Announcement

Design illustration of American Riad

Design illustration of American Riad

How Do You Create Affordable Housing in “New” Detroit?

The Detroit Justice Center takes on two new community land trust projects, showing how collective ownership can create sustainable housing models for Detroit’s future.

One common question arising from Detroit’s current development boom is how to create and sustain affordable housing for long-time Detroit residents, particularly in the neighborhoods outside of downtown and midtown. Community Land Trusts have been proffered as a solution to the issue, and the Detroit Justice Center’s (DJC) Economic Equity attorneys Eric Williams and Whitley Granberry were eager to begin working with community groups to demonstrate their viability. Williams explained, “the community land trust model is the antithesis of gentrification. Rather than development happening to a community, the community shapes and drives development. DJC is excited to support communities who have embraced this model.”

This past winter, the DJC’s Economic Equity attorneys partnered with the Detroit People’s Platform to host a series of public workshops on community land trusts as a way of educating community members about their potential. Following the workshop series, DJC put out a request for community land trust projects, which we will provide legal assistance to through the duration of the process. Today, we are proud to announce that we will be working with American Riad and the Old Redford Community Development Corporation to provide legal assistance to their community land trust projects. The American Riad project is based in the North End, while Old Redford CDC is in Old Redford in the northwest of Detroit. 

We hope that by working with these two groups to create community land trusts, it will demonstrate that “development without displacement,” as Doug Russell from Old Redford CDC put it, is possible. While the two projects differ in size and scope, both are being taken up by local community groups invested in creating long-term affordable housing and increasing current neighborhood stability. 

The American Riad is an ambitious design project developed out of a collaboration between local community groups like the Oakland Avenue Artists Coalition (OAAC) with Ghana Think Tank. The riad was a solution offered by a Morrocan design think tank to combat isolation and bring neighbors together in shared space. While the project has garnered attention for its innovative use of art and design, OAAC member Ulysses Newkirk explained that “the big deal is that [the neighborhood] won’t be affordably available for future generations” without a community land trust. “We’re making it sustainable for elders and people with limited abilities right now,” he continued, “and we’d like to preserve some of the geography and culture to pass on to future generations.” This plan extends beyond the riad structure, entailing the formation of a community land trust for residential property in the area. Newkirk, who works out of the Red Door Digital space on Oakland Avenue, estimated that the area has been attracting 1-2 new neighbors a month. The landscape is undoubtedly shifting, and residents are hoping to hold on to as much of the neighborhood as they can.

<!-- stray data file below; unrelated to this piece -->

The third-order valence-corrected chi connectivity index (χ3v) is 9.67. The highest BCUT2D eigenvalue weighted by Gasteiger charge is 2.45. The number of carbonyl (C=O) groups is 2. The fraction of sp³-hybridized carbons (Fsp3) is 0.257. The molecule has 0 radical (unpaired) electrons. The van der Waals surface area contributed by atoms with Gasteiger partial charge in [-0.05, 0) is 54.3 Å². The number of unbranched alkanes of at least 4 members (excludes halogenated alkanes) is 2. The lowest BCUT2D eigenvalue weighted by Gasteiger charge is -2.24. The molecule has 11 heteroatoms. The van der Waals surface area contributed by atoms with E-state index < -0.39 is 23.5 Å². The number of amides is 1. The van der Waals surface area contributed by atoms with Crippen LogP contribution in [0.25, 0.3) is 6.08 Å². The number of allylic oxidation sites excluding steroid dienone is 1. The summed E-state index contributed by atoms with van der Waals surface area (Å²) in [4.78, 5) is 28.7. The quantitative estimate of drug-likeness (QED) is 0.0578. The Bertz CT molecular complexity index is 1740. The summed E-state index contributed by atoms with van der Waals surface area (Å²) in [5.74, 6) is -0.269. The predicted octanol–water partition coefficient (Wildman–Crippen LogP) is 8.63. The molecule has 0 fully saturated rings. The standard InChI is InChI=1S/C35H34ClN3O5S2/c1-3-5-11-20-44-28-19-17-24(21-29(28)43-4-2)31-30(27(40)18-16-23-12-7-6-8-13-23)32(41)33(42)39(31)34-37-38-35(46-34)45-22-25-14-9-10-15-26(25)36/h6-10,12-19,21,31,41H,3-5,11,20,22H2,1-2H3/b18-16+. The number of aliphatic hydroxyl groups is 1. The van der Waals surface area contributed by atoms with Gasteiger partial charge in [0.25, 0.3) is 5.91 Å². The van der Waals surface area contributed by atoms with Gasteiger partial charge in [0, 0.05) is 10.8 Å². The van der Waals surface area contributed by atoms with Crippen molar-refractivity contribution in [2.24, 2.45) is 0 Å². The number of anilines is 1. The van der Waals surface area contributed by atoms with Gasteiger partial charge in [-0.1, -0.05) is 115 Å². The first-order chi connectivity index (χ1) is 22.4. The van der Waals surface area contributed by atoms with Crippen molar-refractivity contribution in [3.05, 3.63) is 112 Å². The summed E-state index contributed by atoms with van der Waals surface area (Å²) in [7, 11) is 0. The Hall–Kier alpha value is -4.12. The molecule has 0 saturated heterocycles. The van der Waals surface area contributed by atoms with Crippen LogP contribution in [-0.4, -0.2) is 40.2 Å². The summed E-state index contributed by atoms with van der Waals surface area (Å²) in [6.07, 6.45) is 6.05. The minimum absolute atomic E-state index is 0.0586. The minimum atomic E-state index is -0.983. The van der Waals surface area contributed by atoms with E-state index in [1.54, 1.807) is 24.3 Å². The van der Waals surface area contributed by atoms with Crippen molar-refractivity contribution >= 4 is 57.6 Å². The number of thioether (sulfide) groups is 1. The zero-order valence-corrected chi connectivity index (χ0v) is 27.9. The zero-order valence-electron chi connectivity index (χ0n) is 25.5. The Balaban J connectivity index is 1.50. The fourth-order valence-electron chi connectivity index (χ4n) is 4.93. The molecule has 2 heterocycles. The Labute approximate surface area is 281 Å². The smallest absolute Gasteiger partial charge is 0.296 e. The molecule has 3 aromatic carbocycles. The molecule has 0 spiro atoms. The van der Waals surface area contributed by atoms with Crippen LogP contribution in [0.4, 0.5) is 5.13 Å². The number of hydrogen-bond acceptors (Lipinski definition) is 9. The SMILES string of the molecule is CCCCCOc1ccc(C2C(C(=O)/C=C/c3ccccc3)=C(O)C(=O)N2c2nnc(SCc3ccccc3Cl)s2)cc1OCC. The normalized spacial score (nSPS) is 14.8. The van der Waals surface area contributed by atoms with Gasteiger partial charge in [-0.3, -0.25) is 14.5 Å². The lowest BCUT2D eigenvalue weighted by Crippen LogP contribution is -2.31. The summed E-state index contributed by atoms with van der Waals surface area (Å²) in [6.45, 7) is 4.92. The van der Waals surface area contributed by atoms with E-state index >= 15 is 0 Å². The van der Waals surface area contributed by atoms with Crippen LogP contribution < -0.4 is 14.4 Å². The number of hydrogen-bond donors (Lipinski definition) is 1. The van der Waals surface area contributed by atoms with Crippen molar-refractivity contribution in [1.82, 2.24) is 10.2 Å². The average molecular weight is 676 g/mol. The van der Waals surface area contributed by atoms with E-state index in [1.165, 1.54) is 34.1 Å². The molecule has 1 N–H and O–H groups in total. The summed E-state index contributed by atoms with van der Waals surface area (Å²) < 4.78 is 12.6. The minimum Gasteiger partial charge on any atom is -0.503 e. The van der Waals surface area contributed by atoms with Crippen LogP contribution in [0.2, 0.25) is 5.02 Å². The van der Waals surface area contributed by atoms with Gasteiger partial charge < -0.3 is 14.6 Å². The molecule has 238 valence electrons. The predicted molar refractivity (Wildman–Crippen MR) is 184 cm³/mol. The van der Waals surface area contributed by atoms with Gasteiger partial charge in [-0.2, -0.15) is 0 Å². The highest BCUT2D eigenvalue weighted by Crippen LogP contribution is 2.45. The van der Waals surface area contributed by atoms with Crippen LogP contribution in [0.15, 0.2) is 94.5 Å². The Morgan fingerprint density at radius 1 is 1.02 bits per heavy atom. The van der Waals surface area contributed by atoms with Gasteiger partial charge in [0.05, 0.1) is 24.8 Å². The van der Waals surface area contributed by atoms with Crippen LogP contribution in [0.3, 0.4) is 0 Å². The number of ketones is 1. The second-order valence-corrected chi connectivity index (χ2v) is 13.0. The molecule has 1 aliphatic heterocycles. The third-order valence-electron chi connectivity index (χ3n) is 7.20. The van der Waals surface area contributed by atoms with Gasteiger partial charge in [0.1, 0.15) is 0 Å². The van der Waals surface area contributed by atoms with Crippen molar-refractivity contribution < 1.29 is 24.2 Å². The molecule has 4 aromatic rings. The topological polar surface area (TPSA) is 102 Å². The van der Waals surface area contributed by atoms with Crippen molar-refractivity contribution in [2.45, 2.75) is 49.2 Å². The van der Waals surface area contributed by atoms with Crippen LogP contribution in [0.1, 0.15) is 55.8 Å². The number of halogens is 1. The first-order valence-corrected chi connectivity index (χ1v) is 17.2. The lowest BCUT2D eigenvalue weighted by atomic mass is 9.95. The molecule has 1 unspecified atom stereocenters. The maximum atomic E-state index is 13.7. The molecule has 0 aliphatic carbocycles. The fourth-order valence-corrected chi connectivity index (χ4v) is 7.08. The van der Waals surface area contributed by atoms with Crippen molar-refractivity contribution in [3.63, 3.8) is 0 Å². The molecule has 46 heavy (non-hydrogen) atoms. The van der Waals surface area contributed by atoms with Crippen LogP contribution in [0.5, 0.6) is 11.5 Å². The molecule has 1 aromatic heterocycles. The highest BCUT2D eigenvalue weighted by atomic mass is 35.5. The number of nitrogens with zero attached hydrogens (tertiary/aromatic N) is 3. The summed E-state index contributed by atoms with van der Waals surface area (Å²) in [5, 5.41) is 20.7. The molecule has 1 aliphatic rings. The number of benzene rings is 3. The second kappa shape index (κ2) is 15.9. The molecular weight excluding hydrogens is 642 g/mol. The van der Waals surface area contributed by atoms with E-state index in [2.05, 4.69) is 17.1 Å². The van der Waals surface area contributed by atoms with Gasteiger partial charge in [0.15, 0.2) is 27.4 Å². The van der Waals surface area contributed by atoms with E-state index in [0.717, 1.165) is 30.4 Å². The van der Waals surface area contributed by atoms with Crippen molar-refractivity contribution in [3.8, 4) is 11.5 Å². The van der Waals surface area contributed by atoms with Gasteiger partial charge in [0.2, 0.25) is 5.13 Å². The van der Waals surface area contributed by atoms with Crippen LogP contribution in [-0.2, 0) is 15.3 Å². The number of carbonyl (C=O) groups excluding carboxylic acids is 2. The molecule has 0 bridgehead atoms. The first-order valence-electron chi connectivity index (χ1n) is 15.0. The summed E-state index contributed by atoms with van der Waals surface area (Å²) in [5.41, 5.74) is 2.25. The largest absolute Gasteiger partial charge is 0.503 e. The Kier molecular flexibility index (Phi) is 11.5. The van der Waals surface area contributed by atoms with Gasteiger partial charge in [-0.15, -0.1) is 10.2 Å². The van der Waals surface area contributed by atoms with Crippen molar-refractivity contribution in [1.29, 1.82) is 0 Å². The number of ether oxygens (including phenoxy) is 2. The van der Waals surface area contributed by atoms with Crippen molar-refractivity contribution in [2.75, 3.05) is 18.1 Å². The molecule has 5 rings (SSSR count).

A map of Old Redford Gardens. Areas highlighted in red are Detroit Landbank Properties

A map of Old Redford Gardens. Areas highlighted in red are Detroit Landbank Properties

While there has been a boost in development in Old Redford, residents have seen a disintegration of population density in their neighborhood. Doug Russell spoke about the community land trust as metaphorical “sandbags while the river is flooding.” The project is seeking to buy properties from the Detroit Land Bank, specifically on Pickford, running east to west between Lahser and Evergreen, where there is roughly a mile of uninhabited property. They’re also looking to fill in gaps in another mile stretch running north to south on Trinity, where there are populated pockets with large gaps in between. The project has garnered the support of residents as well as members of city council. "It’s important that government works together with members of the community to better determine vacant land use in their neighborhoods,“ said Councilman James Tate (District 1). “I believe that Community Land Trusts can be one of those collaborative tools that provide potential solutions to equitable distribution of land as well as the potential displacement of long-term residents living near major development projects."

The Detroit Justice Center’s mission involves creating and sustaining a more equitable and just city for Detroiters, and we see community land trusts as a core piece of that work. While the city continues to shed long-held affordable housing options, it is crucial that protections are put in place for the future. We look forward to working alongside these two groups and helping them develop their dreams of affordable, community-based ownership in their neighborhoods.


Casey Rocheteau